By George K Williams
Initially released in 1999. Colonel Williams offers a complete examine of British bombing efforts within the nice warfare. He contends that the professional model of prices and effects underplays the prices whereas overplaying the implications. Supported via postwar findings of either US and British review groups, he argues that British bombing efforts have been considerably much less potent than heretofore believed. Colonel Williams additionally provides a powerful argument that German air defenses triggered significantly much less harm to British forces than pilot mistakes, malfunctioning airplane, and undesirable climate. That we believed another way helps the proposal that British bombing raids had compelled Germany to move major air resources to guard opposed to them. Williams, despite the fact that, stumbled on no proof that the sort of move happened. real effects, Colonel Williams argues, stand in powerful distinction to claimed effects.
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Additional info for Biplanes and Bombsights - British Bombing in World War I
The newspaper editor argued for caution ; the possibility of panic was not mentioned . Interviews with German managers and workers at the Saar blast furnaces after the war emphasized that the British had consistently overestimated the moral effects of their raids . Material supplied to the Americans led US Air Service investigators to conclude that the main effect was insufficient rest among the workers. The morale of workers was affected to the extent that when they "went on" again on their next shift, their physical strength was somewhat reduced and [they] were incapable of working at their normal capacity, and would try to find someplace to steal a rest .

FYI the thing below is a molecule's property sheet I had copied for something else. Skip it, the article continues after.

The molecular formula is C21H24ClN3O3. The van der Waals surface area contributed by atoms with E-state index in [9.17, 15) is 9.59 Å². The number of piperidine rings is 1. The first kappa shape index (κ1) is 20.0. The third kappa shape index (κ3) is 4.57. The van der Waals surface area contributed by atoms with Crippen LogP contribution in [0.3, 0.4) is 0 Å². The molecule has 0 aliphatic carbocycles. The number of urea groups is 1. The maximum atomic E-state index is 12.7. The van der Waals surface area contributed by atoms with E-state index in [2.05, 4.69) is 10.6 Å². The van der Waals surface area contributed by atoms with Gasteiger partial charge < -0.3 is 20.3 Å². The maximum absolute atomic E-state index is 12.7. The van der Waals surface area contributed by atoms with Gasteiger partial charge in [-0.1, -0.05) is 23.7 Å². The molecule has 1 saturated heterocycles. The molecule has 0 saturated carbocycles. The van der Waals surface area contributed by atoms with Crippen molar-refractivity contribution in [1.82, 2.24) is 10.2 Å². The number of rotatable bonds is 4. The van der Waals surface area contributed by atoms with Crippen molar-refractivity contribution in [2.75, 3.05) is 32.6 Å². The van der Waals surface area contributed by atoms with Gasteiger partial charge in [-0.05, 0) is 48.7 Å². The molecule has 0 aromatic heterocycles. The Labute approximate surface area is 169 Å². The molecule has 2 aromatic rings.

84. Ibid. 85. Maj Gen Hugh M. Trenchard, Dispatch of 1 January 1919, Reprinted in Aeroplane, 8 January 1919, 129-31 . 86. AIR l / 111 / 15/39/1, Admiralty Communique. 87 . , Admiralty Communique no. 318, 28 January 1917. 88. , Admiralty Communique no. 330, 7 February 1917. 89 . , Admiralty Communique no. 375, 24 March 1917. 90. , Admiralty Communique no. 388, 10 April 1917. 91 . , Admiralty Communique no. 379, 28 March 1917. 92 . Maurer, 444. 93. , 440 94. , 441. 95. H . A. Jones, War in the Air, vol.
The Admiralty continued to underwrite No . 5 Wing, which raided German naval bases along the Belgian coast with DeHavillands and Handley Pages . However, No. 5 Wing eventually found itself saddled with diverse tasks unrelated to long-range bombing . This. dissipation of effort, and the willingness of Vice Adm Sir Reginald Bacon, commander of the Dover Patrol, to subordinate squadrons to Field Marshal Haig, kept the wing from its primary mission. It never waged a systematic bombing campaign of sufficient intensity to substantiate the worth of its independent activities, defaulting to Germany the strategic initiative for conducting long-range aerial operations .